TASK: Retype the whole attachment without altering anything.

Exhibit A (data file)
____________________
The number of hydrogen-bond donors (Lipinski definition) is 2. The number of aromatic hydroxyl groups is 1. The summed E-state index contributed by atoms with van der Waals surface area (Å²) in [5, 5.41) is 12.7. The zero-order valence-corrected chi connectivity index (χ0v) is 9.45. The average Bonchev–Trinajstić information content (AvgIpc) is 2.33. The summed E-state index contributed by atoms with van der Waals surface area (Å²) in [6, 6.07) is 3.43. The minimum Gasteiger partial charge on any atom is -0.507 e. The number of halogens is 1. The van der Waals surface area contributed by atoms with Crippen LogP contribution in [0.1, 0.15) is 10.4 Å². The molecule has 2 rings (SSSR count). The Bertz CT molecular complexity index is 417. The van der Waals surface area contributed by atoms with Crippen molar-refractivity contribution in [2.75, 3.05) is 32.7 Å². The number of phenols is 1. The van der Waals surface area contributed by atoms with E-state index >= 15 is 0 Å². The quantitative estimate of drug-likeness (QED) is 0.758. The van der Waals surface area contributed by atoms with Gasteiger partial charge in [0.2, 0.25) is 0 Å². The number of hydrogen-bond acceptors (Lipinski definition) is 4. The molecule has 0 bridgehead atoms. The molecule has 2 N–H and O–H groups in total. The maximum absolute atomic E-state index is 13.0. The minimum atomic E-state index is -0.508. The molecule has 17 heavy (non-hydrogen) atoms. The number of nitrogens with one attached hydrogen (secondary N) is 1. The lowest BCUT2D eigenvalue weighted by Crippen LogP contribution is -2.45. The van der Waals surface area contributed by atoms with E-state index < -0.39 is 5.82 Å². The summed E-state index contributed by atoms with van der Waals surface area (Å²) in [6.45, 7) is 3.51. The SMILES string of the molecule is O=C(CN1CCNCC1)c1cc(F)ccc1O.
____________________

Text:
The number of hydrogen-bond donors (Lipinski definition) is 2. The number of aromatic hydroxyl groups is 1. The summed E-state index contributed by atoms with van der Waals surface area (Å²) in [5, 5.41) is 12.7. The zero-order valence-corrected chi connectivity index (χ0v) is 9.45. The average Bonchev–Trinajstić information content (AvgIpc) is 2.33. The summed E-state index contributed by atoms with van der Waals surface area (Å²) in [6, 6.07) is 3.43. The minimum Gasteiger partial charge on any atom is -0.507 e. The number of halogens is 1. The van der Waals surface area contributed by atoms with Crippen LogP contribution in [0.1, 0.15) is 10.4 Å². The molecule has 2 rings (SSSR count). The Bertz CT molecular complexity index is 417. The van der Waals surface area contributed by atoms with Crippen molar-refractivity contribution in [2.75, 3.05) is 32.7 Å². The number of phenols is 1. The van der Waals surface area contributed by atoms with E-state index >= 15 is 0 Å². The quantitative estimate of drug-likeness (QED) is 0.758. The van der Waals surface area contributed by atoms with Gasteiger partial charge in [0.2, 0.25) is 0 Å². The number of hydrogen-bond acceptors (Lipinski definition) is 4. The molecule has 0 bridgehead atoms. The molecule has 2 N–H and O–H groups in total. The maximum absolute atomic E-state index is 13.0. The minimum atomic E-state index is -0.508. The molecule has 17 heavy (non-hydrogen) atoms. The number of nitrogens with one attached hydrogen (secondary N) is 1. The lowest BCUT2D eigenvalue weighted by Crippen LogP contribution is -2.45. The van der Waals surface area contributed by atoms with E-state index < -0.39 is 5.82 Å². The summed E-state index contributed by atoms with van der Waals surface area (Å²) in [6.45, 7) is 3.51. The SMILES string of the molecule is O=C(CN1CCNCC1)c1cc(F)ccc1O.